On November 1, you will receive an email with a link to the voting platform. We recommend that you remove “noreply@qemailserver.com” from your email spam filters before November 1 to be sure that you receive your ballot.

    All CLEA Members in good standing are eligible to vote. If you are not yet a CLEA Member and you would like to be, please visit our website at CLEAWeb.org to become a member. All new member registrations must be completed by close of business Friday, October 30, 2020 in order to be able to vote in the 2020 election. If you are not sure about your membership status, please contact Gautam Hans (Gautam.hans@vanderbilt.edu) and Kathryn Banks (kpbanks@wustl.edu), Co-Chairs of the Membership Committee.

    In advance of the opening of the Board elections, please review the candidate’s statements and bios linked here.

    This year’s slate of candidates for the CLEA Board are as follows:

    Chante Brantley

    Davida Finger

    Pedro Gerson

    Crystal Grant

    Llezlie Green

    Melina Healey

    Ronnie Hochbaum

    Anna Kirsch

    Gowri Krishna

    Tameka Lester

    Michael Murphy

    Jenna Prochaska

    Paul Radvany

    Melissa Redmond

    Rebecca Robichaud

    Shanda Sibley

    Sarah Horn Wolking

    And the nominees for the Executive Committee are:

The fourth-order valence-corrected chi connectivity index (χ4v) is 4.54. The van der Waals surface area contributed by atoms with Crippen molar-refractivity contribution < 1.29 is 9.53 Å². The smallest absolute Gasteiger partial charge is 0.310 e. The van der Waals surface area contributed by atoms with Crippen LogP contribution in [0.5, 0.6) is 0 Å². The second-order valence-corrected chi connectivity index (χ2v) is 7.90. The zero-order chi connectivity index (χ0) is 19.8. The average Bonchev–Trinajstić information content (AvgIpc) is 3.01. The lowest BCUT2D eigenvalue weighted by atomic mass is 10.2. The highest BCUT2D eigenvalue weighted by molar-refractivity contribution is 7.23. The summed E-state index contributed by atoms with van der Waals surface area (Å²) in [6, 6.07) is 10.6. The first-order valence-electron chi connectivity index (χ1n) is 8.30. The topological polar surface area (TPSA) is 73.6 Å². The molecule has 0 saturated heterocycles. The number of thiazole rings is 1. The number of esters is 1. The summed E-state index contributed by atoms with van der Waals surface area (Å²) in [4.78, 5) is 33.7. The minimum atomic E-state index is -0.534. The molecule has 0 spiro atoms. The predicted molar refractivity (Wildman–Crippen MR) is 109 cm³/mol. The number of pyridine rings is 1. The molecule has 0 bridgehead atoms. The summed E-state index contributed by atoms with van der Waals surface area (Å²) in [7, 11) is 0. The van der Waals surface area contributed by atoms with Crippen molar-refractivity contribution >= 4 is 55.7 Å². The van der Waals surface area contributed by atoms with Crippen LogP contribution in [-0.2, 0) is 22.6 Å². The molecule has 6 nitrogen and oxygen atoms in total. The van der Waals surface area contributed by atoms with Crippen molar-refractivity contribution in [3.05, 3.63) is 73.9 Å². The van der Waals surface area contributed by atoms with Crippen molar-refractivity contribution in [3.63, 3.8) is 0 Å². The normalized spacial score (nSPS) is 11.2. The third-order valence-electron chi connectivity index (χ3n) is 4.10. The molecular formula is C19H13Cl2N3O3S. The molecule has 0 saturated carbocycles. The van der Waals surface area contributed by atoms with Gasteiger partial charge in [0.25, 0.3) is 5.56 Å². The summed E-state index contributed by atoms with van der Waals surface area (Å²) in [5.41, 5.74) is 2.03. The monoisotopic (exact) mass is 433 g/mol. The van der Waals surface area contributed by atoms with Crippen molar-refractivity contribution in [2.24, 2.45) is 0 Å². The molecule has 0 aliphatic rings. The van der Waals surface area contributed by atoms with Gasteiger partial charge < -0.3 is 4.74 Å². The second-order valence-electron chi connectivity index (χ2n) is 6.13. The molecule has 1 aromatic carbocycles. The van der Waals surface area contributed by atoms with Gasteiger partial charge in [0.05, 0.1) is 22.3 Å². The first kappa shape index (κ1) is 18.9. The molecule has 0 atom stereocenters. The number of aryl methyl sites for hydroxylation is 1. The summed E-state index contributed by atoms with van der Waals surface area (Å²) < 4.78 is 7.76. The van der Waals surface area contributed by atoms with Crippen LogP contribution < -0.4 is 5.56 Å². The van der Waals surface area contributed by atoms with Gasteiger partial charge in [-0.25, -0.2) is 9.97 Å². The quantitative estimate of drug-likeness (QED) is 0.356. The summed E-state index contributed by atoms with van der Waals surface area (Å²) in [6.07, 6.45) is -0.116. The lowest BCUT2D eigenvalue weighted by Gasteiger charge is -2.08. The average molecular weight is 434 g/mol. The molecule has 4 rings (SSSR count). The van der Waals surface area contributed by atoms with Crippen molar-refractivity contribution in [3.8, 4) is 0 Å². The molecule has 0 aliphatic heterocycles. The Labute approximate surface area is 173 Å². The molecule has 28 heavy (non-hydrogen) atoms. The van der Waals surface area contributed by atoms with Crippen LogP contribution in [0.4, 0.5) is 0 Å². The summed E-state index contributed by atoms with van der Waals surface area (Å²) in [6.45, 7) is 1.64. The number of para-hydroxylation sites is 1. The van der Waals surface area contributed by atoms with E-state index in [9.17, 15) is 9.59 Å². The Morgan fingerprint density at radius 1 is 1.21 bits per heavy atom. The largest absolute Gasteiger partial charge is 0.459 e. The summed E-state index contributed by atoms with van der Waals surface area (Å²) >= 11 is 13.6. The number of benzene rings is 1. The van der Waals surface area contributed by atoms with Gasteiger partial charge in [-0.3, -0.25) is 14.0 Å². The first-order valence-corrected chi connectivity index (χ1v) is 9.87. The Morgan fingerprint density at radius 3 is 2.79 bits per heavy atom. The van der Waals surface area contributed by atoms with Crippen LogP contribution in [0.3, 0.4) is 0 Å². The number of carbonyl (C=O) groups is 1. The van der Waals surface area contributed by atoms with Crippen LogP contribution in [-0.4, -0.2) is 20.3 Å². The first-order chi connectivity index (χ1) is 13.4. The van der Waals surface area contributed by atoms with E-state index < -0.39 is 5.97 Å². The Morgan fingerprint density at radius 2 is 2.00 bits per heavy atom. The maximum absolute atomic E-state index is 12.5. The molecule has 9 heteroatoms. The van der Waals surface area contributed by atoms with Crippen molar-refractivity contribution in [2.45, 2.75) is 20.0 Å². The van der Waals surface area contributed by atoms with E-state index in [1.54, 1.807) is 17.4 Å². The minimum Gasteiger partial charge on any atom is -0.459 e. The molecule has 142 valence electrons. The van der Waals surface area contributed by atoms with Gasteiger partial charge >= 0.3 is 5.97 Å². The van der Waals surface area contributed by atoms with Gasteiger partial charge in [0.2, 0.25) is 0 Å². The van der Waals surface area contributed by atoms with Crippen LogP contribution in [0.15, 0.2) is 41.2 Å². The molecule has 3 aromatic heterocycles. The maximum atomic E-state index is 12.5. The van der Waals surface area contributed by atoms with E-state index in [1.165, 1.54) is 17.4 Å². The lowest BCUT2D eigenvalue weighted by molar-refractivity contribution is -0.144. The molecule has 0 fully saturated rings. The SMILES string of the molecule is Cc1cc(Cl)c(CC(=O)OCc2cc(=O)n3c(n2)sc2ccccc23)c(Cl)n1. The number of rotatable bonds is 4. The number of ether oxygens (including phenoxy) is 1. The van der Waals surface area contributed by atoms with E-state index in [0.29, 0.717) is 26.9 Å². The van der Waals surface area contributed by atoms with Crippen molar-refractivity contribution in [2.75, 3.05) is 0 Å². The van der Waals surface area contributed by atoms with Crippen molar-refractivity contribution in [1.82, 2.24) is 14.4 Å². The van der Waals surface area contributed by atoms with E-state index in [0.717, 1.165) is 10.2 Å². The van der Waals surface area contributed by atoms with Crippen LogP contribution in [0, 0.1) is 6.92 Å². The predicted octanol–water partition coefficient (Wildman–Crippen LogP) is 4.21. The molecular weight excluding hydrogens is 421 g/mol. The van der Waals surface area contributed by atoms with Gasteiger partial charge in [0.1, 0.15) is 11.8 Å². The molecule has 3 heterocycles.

Secretary: Jodi Balsam

    Co-Vice Presidents: Caitlin Barry & Shobha Mahadev

    Thank you and we look forward to CLEA’s election season!

    Sincerely,

    The CLEA Elections Committee

    Lauren Bartlett, St. Louis University School of Law

    Melanie DeRousse, University of Kansas School of Law

    Kendall Kerew, Georgia State University College of Law

    Lynnise Pantin, Chair, Columbia Law School


  • 28 Oct 2020 1:11 PM | Jeff Baker (Administrator)

    By Melissa Toback Levin, Lewis Steel Racial Justice Fellow, New York Law School

    The Racial Justice Project (“RJP”) is a legal advocacy organization housed in New York Law School dedicated to protecting the constitutional and civil rights of people who have been denied such rights on the basis of race, and to increasing public awareness of racism and racial injustice in, among other areas, the areas of education, employment, political participation, economic inequality, and criminal justice.  The RJP’s work includes impact litigation, appellate advocacy, legislative advocacy, training, and public education.  Professor Penelope Andrews and Professor Alvin Bragg co-direct the RJP; they are aided by post-graduate fellows and students in the Project’s work. 

    Recently, the RJP has been keenly focused on efforts to promote police transparency and accountability as well as efforts to end the criminalization of poverty.  The following provides an overview of two RJP matters:

    Carr v. de Blasio

    In late August 2019, the RJP filed a petition on behalf of Eric Garner’s mother, sister, and police accountability advocates against the Mayor of New York City, the New York City Police Department (“NYPD”) Police Commissioner, and other New York City officials.  The petition was brought under Section 1109 of the New York City Charter, a “sunlight” provision which allows a judge to preside over a summary inquiry at which City employees and officers can be made to testify about violations or neglect of duties.